Labyrinth Quotes

Quotes tagged as "labyrinth" Showing 1-30 of 80
John Green
“You spend your whole life stuck in the labyrinth, thinking about how you'll escape one day, and how awesome it will be, and imagining that future keeps you going, but you never do it. You just use the future to escape the present.”
John Green, Looking for Alaska

John Green
“She said, "It's not life or death, the labyrinth."
"Um, okay. So what is it?"
"Suffering," she said. "Doing wrong and having wrong things happen to you. That's the problem. Bolivar was talking about the pain, not about the living or dying. How do you get out of the labyrinth of suffering?... Nothing's wrong. But there's always suffering, Pudge. Homework or malaria or having a boyfriend who lives far away when there's a good-looking boy lying next to you. Suffering is universal. It's the one thing Buddhists, Christians, and Muslims are all worried about.”
John Green, Looking for Alaska

Jim Henson
“Through dangers untold and hardships unnumbered I have fought my way here to the castle beyond the Goblin City to take back the child you have stolen, for my will is as strong as yours and my kingdom as great. You have no power over me!”
Jim Henson

John Green
“Before I got here, I thought for a long time that the way out of the labyrinth was to pretend that it did not exist, to build a small, self-sufficient world in a back corner of, the endless maze and to pretend that I was not lost, but home. But that only led to a lonely life accompanied only by the last words of the looking for a Great Perhaps, for real friends, and a more-than minor life.

And then i screwed up and the Colonel screwed up and Takumi screwed up and she slipped through our fingers. And there's no sugar-coating it: She deserved better friends.

When she fucked up, all those years ago, just a little girl terrified. into paralysis, she collapsed into the enigma of herself. And I could have done that, but I saw where it led for her. So I still believe in the Great Perhaps, and I can believe in it spite of having lost her.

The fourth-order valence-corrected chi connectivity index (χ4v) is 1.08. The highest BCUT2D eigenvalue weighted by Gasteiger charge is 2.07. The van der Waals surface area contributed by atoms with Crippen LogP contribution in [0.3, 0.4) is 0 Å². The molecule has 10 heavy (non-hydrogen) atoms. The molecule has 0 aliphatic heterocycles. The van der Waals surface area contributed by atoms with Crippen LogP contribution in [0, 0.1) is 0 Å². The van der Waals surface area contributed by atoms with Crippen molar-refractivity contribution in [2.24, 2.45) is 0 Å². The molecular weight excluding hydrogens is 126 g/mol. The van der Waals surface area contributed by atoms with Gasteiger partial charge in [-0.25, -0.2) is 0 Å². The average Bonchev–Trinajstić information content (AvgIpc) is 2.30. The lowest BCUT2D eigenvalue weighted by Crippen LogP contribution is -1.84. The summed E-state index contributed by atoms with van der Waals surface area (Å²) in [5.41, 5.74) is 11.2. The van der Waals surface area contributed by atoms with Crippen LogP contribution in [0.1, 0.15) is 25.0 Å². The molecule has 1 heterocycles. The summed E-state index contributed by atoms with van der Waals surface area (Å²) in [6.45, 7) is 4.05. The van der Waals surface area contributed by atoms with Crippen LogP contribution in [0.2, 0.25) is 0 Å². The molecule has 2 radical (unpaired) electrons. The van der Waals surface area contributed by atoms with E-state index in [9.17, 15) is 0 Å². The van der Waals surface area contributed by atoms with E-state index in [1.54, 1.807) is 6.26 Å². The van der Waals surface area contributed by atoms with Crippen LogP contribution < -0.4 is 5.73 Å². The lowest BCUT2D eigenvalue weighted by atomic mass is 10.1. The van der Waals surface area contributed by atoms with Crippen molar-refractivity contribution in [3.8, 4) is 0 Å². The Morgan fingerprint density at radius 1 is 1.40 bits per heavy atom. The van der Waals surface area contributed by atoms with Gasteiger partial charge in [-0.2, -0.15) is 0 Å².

Beacause I will forget her, yes. That which came together will fall apart imperceptibly slowly, and I will forget, but she will forgive my forgetting, just as I forgive her for forgetting me and the Colonel and everyone but herself and her mom in those last moments she spent as a person. I know that she forgives me for being dumb and sacred and doing the dumb and scared thing. I know she forgives me, just as her mother forgives her. And here's how I know:

I thought at first she was just dead. Just darkness. Just a body being eaten by bugs. I thought about her a lot like that, as something's meal. What was her-green eyes, half a smirk, the soft curves of her legs-would soon be nothing, just the bones I never saw. I thought about the slow process of becoming bone and then fossil and then coal that will, in millions of years, be mined by humans of the future, and how they would their homes with her, and then she would be smoke billowing out of a smokestack, coating the atmosphere.

I still think that, sometimes. I still think that, sometimes, think that maybe "the afterlife" is just something we made up to ease the pain of loss, to make our time in the labyrinth bearable. Maybe she was just a matter, and matter gets recycled.